Now came the fancy stuff. I tried to start an IV while my partner talked to the patient. Who wasn’t seizing any longer, but who was still heading down the road to death. While I was trying the IV, my partner shocked the patient a couple of more times. Of course the patient had no peripheral veins that were accessible because his heart wasn’t pumping out much, if any blood. So, I gave up on that and whipped out the intraosseous drill. Which looks like most other cordless drills, but costs a lot more because it has to be FDA approved, unlike your Ryobi or DeWalt. A great device, you can hardly miss if you pay attention. Which I did (pay attention) and I didn’t (miss). The thing that they tell you about intraosseous needles is that they don’t hurt any more than an IV when you put them in. What they don’t tell you is that when you push fluids in, the pain is excruciating. It’s almost enough to wake the dead. More accurately, it’s enough to wake the almost dead. Which it did in this case, causing our almost dead patient to lift his head and stare at me. Undeterred, I attached the IV and then drew up the first drug we were going to give. Which is, thanks the the American Heart Association, Amiodarone. Which is supposed to be a potent antiarrhythmic and maybe it is, but it’s a pain in the ass to draw up. Which is not what you want when you have a critically ill patient, but it’s what we are supposed to use.
Sidebar: Here is what we have to do to administer Amiodarone. Draw up 3 ml (150 mg), then draw up another 3 ml into the same syringe. Then we are to draw up the saline solution to make up the required volume. And then administer it. Try doing that in the middle of a cardiac arrest. Which this now was. Well sort of. Back to the story.
The patient was in no man’s land. Not enough perfusion to keep him fully alive, but enough so that he wasn’t dead. He was still trying to breath, his eyes were open and he was still looking around, although I don’t know that he was comprehending what he was seeing. It’s something we don’t see often, for which I’m grateful. Here is a patient who is about to die and all that stands between him and death is our skill. That’s pretty scary, probably for the patient as much as it is for me. Through it all my partner was telling the patient what we were doing because hearing is one of the last senses to go and there is pretty good documentation that even gravely ill and unconscious people can hear and remember what is being said. Eerie, that.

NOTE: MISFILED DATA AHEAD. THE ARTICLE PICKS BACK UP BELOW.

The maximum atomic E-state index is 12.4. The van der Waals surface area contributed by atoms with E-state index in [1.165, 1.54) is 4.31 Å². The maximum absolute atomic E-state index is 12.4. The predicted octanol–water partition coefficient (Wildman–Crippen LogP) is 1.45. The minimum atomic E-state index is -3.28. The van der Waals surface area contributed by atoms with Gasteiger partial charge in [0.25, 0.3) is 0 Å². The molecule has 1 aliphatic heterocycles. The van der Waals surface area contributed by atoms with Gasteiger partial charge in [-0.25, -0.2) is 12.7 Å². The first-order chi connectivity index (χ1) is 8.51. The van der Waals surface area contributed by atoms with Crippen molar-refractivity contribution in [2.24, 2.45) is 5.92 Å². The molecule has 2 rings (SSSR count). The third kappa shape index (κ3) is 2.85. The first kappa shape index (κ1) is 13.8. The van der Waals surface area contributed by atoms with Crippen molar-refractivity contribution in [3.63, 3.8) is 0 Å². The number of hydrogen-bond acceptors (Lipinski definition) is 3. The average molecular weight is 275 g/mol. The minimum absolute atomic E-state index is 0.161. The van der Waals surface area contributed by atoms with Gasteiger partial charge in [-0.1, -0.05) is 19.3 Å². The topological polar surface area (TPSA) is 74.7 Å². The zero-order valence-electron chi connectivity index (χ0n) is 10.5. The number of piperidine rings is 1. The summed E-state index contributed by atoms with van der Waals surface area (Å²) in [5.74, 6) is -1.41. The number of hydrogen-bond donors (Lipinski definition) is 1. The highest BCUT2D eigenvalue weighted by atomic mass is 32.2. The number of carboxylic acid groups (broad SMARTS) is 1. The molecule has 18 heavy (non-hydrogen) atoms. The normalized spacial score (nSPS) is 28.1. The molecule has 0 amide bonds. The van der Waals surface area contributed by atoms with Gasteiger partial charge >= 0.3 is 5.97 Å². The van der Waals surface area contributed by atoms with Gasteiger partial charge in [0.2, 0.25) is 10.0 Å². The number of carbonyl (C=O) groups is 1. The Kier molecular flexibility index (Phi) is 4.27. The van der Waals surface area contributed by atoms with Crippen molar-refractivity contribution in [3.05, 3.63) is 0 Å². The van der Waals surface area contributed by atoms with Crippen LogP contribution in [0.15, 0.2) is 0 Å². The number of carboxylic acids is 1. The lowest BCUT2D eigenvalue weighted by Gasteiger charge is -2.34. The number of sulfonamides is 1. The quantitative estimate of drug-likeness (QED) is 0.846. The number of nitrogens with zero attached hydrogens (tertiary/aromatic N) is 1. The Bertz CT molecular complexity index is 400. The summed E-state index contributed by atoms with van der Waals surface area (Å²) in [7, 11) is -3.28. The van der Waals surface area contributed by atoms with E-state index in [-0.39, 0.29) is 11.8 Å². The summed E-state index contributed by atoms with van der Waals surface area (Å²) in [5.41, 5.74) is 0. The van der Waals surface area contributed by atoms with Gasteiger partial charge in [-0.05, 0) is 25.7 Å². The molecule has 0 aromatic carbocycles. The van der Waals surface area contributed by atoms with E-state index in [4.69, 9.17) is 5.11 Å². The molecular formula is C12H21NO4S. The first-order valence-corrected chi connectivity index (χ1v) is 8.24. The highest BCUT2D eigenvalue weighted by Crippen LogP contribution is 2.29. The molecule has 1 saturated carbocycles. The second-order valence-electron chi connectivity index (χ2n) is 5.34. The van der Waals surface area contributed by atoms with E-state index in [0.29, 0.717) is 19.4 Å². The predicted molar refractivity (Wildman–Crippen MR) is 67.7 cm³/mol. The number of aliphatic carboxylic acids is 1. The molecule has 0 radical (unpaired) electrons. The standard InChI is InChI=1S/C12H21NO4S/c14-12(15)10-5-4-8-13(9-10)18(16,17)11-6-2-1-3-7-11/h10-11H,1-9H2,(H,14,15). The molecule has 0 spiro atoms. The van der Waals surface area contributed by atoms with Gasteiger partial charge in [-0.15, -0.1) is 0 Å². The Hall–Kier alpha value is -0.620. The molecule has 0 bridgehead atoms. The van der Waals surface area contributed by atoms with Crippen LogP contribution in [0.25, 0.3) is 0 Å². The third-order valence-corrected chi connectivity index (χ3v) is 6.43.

It was time to intubate the patient because his airway needed to be controlled and he needed to be ventilated. Only was too conscious to intubate without some drugs. So, in went the sedative, to make him less conscious. Yes, we had to make the almost dead guy less conscious so that we could intubate him. This is not what you see on House, or ER, or anywhere except maybe Scrubbs if you ever watched that show. Once again the patient failed to do what the text books say he should do.
The intubation was easy, or it looked easy. It was done in any case.
More defibrillations, some CPR, more Amiodarone, and now we had a nice sinus rhythm, well sort of. Whatever it was, it was perfusing the patients vital organs enough to keep him alive. His heart was still trying to go back into Ventricular Tachycardia, but the Amiodarone was sort of working to prevent that. Still the rhythm was stable enough for us to do a 12 lead ECG. Which didn’t look at all good.
We seemed to have the patient stable enough to drive to the hospital. Not the same one that had done his stents a week or so ago, but the closest one with a cath lab. Which was actually pretty close. While my partner called the hospital to give them a warning that we were coming in with what had been a train (or bus) wreck, I gave more sedation while fervently wishing I could give me some sedation.
It sure seemed like we spent a long, long, time on scene, but it really wasn’t too long at all. Time just sort of compressed, I guess.
Anyway, we got the patient to the hospital alive, which is a victory in and of itself. After a bit more stabilization in the emergency room, he went of for another cath. Given the short period of time between the first cardiac event and this one, I’m not overly optimistic about his survival. Time will tell, I guess.